According to the 2020 U.S. Census, there are more than one million people of Hispanic/Latinx/Latin@ or Latine origin in Pennsylvania. What does that mean to be Hispanic or Latinx in this state? We celebrate Latinx and Hispanic Heritage Month by highlighting our heritage and what we contribute to this country. In the midst of the celebration, we need to reflect upon pressing issues that we face as a community, diversity, education, health, and inclusion.
How are we doing? How can we work as a community to elevate everyone, especially the people most in need? How can we be part of the change? Process, be by running for office, volunteering, or collaboration? What does it mean to run for office, volunteer or find collaborators within and beyond our community?
This panel brings together people that work directly with the community and healthcare workers, whether from academia, as community or political leaders to reflect on the diversity of our communities, aiming to spark further reflection our future in the Commonwealth.
Keila Grinberg, Director of the Center for Latin American Studies (CLAS) and Professor of History at the University of Pittsburgh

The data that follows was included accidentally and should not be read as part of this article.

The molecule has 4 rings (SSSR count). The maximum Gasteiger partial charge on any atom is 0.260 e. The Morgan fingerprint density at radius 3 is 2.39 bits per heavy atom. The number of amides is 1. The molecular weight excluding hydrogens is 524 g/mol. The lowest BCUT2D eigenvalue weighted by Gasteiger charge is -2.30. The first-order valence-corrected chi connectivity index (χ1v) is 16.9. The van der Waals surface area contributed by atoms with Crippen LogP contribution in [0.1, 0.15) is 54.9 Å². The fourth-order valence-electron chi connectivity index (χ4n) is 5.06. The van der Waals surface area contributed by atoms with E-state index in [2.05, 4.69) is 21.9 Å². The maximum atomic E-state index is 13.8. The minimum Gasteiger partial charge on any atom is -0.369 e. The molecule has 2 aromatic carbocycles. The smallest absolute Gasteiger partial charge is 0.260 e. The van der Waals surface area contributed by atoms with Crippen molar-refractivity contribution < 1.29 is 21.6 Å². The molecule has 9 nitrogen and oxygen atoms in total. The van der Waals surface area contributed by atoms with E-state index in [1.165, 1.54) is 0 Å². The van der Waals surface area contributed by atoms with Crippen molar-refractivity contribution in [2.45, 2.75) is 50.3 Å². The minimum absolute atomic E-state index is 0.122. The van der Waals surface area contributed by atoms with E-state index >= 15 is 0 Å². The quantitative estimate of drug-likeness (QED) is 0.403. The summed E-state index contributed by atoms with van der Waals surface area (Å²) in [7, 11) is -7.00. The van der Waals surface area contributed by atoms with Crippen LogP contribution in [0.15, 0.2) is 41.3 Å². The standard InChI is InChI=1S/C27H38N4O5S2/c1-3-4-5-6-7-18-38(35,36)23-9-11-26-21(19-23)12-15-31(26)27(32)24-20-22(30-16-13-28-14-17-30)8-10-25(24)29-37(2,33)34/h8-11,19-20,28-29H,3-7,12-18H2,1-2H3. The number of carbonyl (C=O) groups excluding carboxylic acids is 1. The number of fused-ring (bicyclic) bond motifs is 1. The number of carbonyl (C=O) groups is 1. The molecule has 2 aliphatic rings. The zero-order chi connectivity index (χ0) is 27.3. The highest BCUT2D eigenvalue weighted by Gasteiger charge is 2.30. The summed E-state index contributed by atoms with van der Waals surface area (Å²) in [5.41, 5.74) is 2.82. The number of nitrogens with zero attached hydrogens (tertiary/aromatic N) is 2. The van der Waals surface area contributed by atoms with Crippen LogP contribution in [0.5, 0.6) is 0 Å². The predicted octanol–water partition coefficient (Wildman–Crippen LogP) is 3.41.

Caelan Hidalgo Schick (she/her/hers) is the Latinx Constituency Director for the Pennsylvania Democratic Party
Luz Colon, Executive Director of the Governor’s Advisory Commission for Latino Affairs (GACLA)
Eddie Morán, Reading’s 84th mayor and the first Latino to be elected mayor in a Pennsylvania municipality with more than 85,000 residents
Monica Ruiz-Caraballo, Executive Director at Casa San José
Diego Chaves-Gnecco, developmental-behavioral pediatrician, Associate Professor at the University of Pittsburgh School of Medicine, and Director/Founder of the Salud Para Niños program at UPMC Children's Hospital of Pittsburgh
This event is hosted by the Center for Latin American Studies as part the University of Pittsburgh’s Latinx Connect: Elevating Latinx Identities and Contemporary Issues Conference within the Latinx and Hispanic Heritage Month celebration.